Saying Goodbye to a Story

When an idea begins to come together, when it builds into a story, when you see what it could become—there is nothing more exhilarating. For me, that feeling of raw creation is why I write.

But sometimes, as you develop more details, the story begins to fall apart. Maybe it’s too big and complicated. Maybe it’s not really you. Whatever the reason, a story can suddenly not be the bright and shining opportunity it once seemed.

And when that happens, some of the time, you have to let it go.

This is an extremely painful part of the process, and far too easy to confuse with other feelings. How do you know when a story isn’t working, rather than just stuck in doubt or procrastination? How do you know when it’s really time to let a story go forever?

Sometimes, you just have to wait on a story and work on something else while it percolates. That’s not exactly what I’m talking about here.

I’m talking about when you know a story is never going to work, and so you mine it for parts and move on completely. For me, when I leave a story for the future, it always comes back and inserts itself in any new project that I attempt—it makes me think that it’s a story I just can’t let go of, that it’s too good to give up on. But I think it’s more often the case that a story I’ve already worked on feels safe and familiar and easy… even when it’s not.

The fact is, I’ve got a story that I’ve worked on fairly consistently for over three years now—I have tried and failed, tried and failed a hundred times to make it work from every angle I can think of. I’ve changed worlds, time periods, characters, age groups, plotting styles, plots entirely—always holding onto the tiny kernel at the center that keeps it the same story.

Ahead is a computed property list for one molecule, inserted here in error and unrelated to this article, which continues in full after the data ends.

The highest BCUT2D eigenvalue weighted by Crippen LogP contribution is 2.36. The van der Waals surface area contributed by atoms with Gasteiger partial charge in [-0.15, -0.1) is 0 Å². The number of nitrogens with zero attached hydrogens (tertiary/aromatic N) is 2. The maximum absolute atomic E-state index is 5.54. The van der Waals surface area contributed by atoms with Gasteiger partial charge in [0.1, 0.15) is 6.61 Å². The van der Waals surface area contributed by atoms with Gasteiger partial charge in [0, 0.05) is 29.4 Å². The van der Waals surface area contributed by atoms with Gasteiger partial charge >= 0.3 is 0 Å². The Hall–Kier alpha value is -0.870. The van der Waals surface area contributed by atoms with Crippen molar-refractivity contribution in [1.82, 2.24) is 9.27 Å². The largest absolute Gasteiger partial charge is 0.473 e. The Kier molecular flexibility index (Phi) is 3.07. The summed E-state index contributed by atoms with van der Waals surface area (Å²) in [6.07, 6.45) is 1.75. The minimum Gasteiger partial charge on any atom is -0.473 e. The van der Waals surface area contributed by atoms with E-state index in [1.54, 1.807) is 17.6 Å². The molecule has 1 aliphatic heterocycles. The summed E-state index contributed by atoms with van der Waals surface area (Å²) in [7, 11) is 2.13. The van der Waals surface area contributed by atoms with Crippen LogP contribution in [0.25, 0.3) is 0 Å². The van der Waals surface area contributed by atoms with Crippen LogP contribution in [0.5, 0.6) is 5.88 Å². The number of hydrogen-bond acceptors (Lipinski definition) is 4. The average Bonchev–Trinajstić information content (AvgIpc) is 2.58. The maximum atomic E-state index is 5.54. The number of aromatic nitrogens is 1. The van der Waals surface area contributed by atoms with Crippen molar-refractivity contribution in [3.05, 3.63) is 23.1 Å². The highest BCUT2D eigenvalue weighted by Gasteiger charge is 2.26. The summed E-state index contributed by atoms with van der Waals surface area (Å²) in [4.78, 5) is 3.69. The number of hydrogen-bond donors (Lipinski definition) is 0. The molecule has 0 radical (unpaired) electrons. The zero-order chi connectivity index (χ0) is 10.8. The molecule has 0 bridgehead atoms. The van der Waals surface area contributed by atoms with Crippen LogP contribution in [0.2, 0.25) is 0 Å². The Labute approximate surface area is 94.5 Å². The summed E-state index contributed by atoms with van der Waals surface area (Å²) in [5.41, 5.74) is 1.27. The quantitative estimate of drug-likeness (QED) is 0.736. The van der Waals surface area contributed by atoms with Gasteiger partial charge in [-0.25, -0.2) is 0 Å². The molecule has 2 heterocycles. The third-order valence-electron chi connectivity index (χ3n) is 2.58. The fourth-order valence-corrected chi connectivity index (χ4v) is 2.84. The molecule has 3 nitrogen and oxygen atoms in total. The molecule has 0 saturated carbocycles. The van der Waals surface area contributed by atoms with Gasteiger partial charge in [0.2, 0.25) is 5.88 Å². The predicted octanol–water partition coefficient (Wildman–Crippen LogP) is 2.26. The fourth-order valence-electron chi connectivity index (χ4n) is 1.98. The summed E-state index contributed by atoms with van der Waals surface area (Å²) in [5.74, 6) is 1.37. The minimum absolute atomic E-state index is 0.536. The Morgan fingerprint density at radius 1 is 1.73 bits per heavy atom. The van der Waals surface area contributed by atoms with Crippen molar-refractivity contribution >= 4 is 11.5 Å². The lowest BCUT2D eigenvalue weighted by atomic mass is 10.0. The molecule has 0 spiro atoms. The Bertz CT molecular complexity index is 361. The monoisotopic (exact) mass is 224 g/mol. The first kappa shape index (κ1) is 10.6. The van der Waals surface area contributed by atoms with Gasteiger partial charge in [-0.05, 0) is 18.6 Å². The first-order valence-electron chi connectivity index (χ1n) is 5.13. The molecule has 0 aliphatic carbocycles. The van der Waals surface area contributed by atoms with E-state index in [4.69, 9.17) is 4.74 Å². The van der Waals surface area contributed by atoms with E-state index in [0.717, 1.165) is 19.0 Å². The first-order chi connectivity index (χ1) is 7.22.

But the more I try and the more I fail, the more I think that this story is just not going to work. Maybe parts of it can, but not the whole—and if I don’t find a way to let it go for good, it will keep coming back, keep trying to work, distracting me from projects that might actually have a chance.

Maybe those projects won’t be as “good” as the original story, but if they actually get written, then they’re worth a million unfinished ideas. That’s the solid, unavoidable truth, and the only thing that ultimately matters—what you’re writing. Not what you like to think about. Not what you wish you could write someday.

It’s a painful truth to accept, when you love an idea but can’t write the story, that sometimes it just isn’t going to work. But when you’re stuck, sometimes the only way to move is to move on.

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About J. Sevick

Just write.
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